The band’s entire performance lasted only thirty minutes, consisting of both old and new material. Best Coast closed the show by proclaiming its love of California and San Francisco. Cosentino and Bruno met with fans who lined up to get a copy of “Fade Away” and autographed merchandise. You can see them again live with the Pixies in February at the Fox Theater in Oakland.

Depeche Mode Breaks the Silence

Throwback Thursday! This 80’s band is going strong in 2013 promoting their thirteenth album. 

     I first came across Depeche Mode during one of my many late Friday night rides home from work during sophomore year of high school.  Mindlessly driving through the backroads of my town, “Enjoy the Silence” began to play on the radio, and Dave Gahan’s smooth melodic voice enveloped my rusty pickup.  The soft bass and trance-inducing melody cocooned me in a way.  Since then, Depeche Mode has been my go-to band whenever I want to feel overly self-indulgent.

Naturally, when I found out that Depeche Mode would be touring in the Bay Area, I made it my goal to kick off my college concert-going years with their show at the Shoreline Amphitheatre in Mountain View.  At first I was skeptical about the show since I had some intense qualms with their latest album, “Delta Machine.”

After listening to it for the first time, I reasoned that Depeche Mode would simply never create another song that would reach the same level as “Personal Jesus” or “Just Can’t Get Enough,” and that was that.  In addition, the album’s songs—with the exception of “Soothe my Soul”— are far too slow; and while their previous slow songs have usually made me want to sway in content, there are serious undertones of melancholy in the new material.  When I listened to them, I couldn’t help but feel as though I was being engulfed by an ominous shadow I wasn’t ready to face.

Despite that, I went to their concert cognizant of my irrevocable love for them and with an open mind.  Fortunately, I was quick to learn that Depeche Mode on CD and Depeche Mode live may as well be two different groups all together.  There was an indescribable energy about them, and—while I would say that much of the audience’s enthusiasm at the concert was in part due the spectacular lights and visuals of the stage—much of it was due to Dave Gahan’s performance as front man.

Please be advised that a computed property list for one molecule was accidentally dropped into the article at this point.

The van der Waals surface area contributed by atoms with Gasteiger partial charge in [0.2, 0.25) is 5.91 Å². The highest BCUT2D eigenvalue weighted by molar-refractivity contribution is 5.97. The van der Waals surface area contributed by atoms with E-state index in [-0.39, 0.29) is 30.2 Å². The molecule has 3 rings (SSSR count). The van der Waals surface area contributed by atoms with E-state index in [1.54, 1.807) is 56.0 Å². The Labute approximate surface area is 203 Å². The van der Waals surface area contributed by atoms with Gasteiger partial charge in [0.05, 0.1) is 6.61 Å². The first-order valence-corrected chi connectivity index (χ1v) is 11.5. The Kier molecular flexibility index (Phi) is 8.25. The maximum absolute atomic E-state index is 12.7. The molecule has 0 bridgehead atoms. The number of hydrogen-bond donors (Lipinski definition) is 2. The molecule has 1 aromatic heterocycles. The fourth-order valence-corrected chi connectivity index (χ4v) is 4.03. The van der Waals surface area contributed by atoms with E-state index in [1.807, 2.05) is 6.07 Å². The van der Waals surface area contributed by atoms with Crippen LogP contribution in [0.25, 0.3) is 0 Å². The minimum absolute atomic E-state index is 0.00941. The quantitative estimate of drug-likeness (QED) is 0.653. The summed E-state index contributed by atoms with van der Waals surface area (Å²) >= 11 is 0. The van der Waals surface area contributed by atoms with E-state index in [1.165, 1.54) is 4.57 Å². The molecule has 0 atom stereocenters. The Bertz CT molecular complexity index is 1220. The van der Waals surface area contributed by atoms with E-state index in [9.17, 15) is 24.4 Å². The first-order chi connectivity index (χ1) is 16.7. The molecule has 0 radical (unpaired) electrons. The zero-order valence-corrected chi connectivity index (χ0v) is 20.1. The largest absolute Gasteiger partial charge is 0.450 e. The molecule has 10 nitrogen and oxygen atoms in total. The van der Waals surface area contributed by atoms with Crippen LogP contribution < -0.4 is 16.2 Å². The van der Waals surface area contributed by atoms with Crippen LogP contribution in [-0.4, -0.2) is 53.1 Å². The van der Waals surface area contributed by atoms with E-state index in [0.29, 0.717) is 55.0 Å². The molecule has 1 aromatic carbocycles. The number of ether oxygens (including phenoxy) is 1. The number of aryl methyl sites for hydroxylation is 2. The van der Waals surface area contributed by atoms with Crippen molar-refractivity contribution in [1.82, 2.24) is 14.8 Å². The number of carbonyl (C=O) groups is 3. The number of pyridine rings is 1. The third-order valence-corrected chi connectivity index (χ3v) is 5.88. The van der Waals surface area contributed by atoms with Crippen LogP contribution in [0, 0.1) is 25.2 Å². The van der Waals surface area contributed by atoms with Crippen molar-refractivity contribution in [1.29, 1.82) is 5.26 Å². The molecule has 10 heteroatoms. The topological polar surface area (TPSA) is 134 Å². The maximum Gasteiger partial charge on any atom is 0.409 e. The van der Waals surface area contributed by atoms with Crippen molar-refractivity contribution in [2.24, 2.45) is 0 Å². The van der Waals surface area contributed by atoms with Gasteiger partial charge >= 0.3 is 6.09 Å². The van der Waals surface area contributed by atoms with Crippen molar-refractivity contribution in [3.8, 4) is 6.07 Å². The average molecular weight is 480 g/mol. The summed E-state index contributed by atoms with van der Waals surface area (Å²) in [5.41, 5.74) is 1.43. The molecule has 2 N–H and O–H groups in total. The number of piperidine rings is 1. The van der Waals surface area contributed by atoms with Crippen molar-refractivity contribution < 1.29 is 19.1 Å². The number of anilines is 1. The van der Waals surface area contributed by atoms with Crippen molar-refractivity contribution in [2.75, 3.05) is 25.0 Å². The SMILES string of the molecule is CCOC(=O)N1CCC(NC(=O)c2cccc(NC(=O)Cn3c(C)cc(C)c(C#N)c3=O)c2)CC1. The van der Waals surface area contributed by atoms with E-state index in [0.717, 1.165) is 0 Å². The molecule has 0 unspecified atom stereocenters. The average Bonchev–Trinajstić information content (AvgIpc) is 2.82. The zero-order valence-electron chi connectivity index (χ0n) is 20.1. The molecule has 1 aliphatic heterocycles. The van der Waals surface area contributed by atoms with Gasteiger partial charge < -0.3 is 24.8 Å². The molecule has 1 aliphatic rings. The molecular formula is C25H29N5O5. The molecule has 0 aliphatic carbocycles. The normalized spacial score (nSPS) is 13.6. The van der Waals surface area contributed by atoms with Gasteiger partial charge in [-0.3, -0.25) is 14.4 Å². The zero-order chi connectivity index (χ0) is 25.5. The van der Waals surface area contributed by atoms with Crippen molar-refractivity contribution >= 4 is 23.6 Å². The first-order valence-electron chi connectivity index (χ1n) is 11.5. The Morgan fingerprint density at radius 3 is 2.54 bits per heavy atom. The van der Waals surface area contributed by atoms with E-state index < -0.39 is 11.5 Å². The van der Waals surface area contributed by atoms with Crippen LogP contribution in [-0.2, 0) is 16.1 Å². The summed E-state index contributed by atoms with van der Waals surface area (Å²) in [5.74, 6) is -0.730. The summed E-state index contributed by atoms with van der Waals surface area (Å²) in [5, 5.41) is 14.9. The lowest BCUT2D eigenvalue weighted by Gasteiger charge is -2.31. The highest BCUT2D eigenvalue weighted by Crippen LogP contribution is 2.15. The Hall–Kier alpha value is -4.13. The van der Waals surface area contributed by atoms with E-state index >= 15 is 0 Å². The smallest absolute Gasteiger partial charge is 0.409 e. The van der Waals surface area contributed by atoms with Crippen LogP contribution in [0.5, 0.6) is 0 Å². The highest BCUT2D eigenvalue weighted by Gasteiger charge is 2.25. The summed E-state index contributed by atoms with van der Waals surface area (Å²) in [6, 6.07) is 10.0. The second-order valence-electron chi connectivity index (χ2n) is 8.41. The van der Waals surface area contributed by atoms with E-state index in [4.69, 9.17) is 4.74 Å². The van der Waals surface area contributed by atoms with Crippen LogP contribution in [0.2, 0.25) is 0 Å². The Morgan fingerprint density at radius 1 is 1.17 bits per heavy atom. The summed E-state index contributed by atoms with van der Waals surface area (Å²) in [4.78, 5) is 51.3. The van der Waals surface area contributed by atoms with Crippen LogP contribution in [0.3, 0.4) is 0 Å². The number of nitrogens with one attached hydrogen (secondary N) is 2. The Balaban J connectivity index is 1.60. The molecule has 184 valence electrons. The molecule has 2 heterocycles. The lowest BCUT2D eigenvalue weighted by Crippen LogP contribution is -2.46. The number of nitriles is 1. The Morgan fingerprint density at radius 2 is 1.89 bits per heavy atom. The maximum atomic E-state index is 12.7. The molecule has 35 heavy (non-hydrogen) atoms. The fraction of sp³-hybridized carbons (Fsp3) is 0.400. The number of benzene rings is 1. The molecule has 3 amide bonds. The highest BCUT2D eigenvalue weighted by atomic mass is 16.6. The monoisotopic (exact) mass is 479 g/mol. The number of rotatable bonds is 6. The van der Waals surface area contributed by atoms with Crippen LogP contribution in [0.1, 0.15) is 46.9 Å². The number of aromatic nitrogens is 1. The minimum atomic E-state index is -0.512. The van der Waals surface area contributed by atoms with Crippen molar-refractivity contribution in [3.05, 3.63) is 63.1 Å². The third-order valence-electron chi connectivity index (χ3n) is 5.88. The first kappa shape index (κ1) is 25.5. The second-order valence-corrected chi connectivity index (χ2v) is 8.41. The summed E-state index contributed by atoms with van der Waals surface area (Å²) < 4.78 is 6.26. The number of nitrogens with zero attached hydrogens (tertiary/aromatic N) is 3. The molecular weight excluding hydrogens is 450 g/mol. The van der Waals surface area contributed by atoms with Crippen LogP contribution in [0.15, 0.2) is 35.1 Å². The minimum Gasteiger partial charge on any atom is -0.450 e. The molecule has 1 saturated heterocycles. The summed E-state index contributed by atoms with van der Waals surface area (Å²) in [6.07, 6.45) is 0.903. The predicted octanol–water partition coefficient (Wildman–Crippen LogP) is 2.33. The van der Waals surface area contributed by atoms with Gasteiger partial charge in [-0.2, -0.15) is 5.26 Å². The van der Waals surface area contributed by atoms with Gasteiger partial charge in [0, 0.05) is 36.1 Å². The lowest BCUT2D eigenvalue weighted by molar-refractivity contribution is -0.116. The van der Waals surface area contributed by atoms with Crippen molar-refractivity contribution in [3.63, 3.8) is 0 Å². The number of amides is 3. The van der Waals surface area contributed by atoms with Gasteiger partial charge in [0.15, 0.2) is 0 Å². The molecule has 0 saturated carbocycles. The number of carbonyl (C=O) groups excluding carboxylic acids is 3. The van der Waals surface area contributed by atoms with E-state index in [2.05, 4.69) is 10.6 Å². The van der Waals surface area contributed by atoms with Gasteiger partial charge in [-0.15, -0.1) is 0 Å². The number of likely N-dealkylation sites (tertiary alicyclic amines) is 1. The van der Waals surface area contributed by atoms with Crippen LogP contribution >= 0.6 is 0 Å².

Gahan commanded the audience’s attention without a word.  He walked on stage adorned in black eye makeup dressed in a simple gold and black vest, and seemed to effortlessly encompass sex, Goth, punk, and glamour all in one.  As he belted out “Welcome to my World,” a love affair with the audience began.  He succeeds in what most front men cannot, and that is to make a connection with everyone.  Despite how near or far you were to the stage, Gahan pulled you in, whether it be through intense eye contact or through his signature twirls and the shaking of his hips.

Throughout the show, my previous hesitations regarding Delta Machine ceased.  While I had viewed Depeche Mode’s slow and sad songs as their tool to personally torment me and tempt me into a state of self-indulgence, I felt far more connected.  I wasn’t being sung at; I was being sung to.

In short, Depeche Mode has still got it. I believe them to be a “cult classic” of the music world, pulling in everybody to indulge and dance and sway with them.